Meanwhile, the demons are slowly taking over Earth, there aren’t enough Shadowhunters around to keep the demons at bay, there is this crazy cup that has to be found, yet often the story awkwardly tries to deal with these trivial feeling love stories.
Not only are these love stories a problem, but also some of the acting is just wooden. At some points in the film, I could not help but feel perplexed in how some situations were handled or acted out. For example: Clary, (prior to knowing anything about her Shadowhunter life) is being chased by a demon through her house. Her first thought? Find some gas/propane in the kitchen a blown the whole house up?!
Overall, I really like the premise of the film. The special effects were great as well, and Lily Collins I think is a much better actor than Kristen Stewart. I think the writing suffered in the film immensely, and without having read the books, I cannot say if it is the source material, or the adaptation that is the problem. If I were to take an educated guess though, I would say a little bit of both is to blame.
I have to rank this film a 4 out of 10. It was something I really wanted to like, even going in knowing it was likely riding the coattails of Twilight. I am a fan of films such as Underworld, Constantine and even enjoyed Van Helsing. Some of my favorite TV shows are Buffy the Vampire Slayer, Angel, and I even enjoy Supernatural. Unfortunately, this film does compare to any of these films or TV shows.
Her Mortal Instruments Review:
The Mortal Instruments: City of Bones is a supernatural movie based on the novel of the same name that is the first book in The Mortal Instruments young adult series by Cassandra Clare. Normally, I would have read the book in advance so that I could compare it to the movie, as I do with most of our reviews of movies that are based on books. In fact, I had planned to do just that back when I first heard about the movie at Wondercon in March. However, I never got around to it (sorry, I’ve just been too caught up with A Song of Ice and Fire, the Game of Thrones series, lately! Coincidentally, Lena Headey, who plays Cersei in Game of Thrones, is in this movie…) so both my and Josh’s perspectives are from someone who has not read the book. Unfortunately, I’m of the opinion that reading the book might have actually swayed me into giving this movie a more favorable review, because my review below is certainly not favorable.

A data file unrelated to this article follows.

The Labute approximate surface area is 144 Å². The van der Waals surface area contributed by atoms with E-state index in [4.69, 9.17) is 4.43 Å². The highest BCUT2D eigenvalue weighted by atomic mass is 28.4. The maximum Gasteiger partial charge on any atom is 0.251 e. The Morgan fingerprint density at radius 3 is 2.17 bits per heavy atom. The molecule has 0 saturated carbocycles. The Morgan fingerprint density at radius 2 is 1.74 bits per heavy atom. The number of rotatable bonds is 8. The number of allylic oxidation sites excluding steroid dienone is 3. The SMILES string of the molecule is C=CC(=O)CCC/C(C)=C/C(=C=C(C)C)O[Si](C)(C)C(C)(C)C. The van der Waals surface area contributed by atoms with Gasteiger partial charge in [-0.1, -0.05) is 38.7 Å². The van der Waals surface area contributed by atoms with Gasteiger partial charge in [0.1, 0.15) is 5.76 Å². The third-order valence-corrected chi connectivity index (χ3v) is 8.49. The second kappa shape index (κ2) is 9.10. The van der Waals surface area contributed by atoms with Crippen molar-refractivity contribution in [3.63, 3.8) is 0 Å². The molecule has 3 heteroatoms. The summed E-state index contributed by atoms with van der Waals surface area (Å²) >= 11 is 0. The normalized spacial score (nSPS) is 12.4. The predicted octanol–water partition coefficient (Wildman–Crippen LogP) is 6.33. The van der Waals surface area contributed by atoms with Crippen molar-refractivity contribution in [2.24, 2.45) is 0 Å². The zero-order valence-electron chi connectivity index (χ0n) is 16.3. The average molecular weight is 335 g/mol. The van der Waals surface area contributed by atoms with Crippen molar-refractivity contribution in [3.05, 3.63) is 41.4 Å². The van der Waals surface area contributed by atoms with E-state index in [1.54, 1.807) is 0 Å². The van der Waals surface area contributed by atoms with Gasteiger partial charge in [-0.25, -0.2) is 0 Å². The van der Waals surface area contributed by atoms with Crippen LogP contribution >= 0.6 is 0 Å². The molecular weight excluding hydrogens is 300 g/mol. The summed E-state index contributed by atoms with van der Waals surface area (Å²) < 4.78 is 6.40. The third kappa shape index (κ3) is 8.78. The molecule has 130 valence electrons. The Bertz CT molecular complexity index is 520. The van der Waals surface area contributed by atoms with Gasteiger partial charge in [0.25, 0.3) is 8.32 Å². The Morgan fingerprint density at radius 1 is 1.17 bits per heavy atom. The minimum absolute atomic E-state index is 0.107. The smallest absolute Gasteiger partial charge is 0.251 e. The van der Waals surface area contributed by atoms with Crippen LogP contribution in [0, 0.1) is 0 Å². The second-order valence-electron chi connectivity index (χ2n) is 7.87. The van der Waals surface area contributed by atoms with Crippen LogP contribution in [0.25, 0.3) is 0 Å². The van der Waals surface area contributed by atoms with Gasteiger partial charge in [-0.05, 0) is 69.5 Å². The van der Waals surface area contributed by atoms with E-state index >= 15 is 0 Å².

The movie is about a teenage girl named Clary, played by Lily Collins, whose mother Jocelyn, played by Lena Headey, is trying to put off revealing to her daughter that they are Shadowhunters. The Shadowhunters are a secret society who protect humanity against the demons, werewolves, and vampires that live amongst the humans. The Shadowhunters can even choose whether or not they want to be visible to “mundanes” (humans who are not Shadowhunters). However, Clary starts seeing a “rune,” or symbol, which is associated with Shadowhunters, everywhere she looks, and she even sees some Shadowhunters kill a demon, though at the time she thinks she has just witnessed a murder of a human being. We soon learn that the only reason she was able to see this is because she is not a mundane.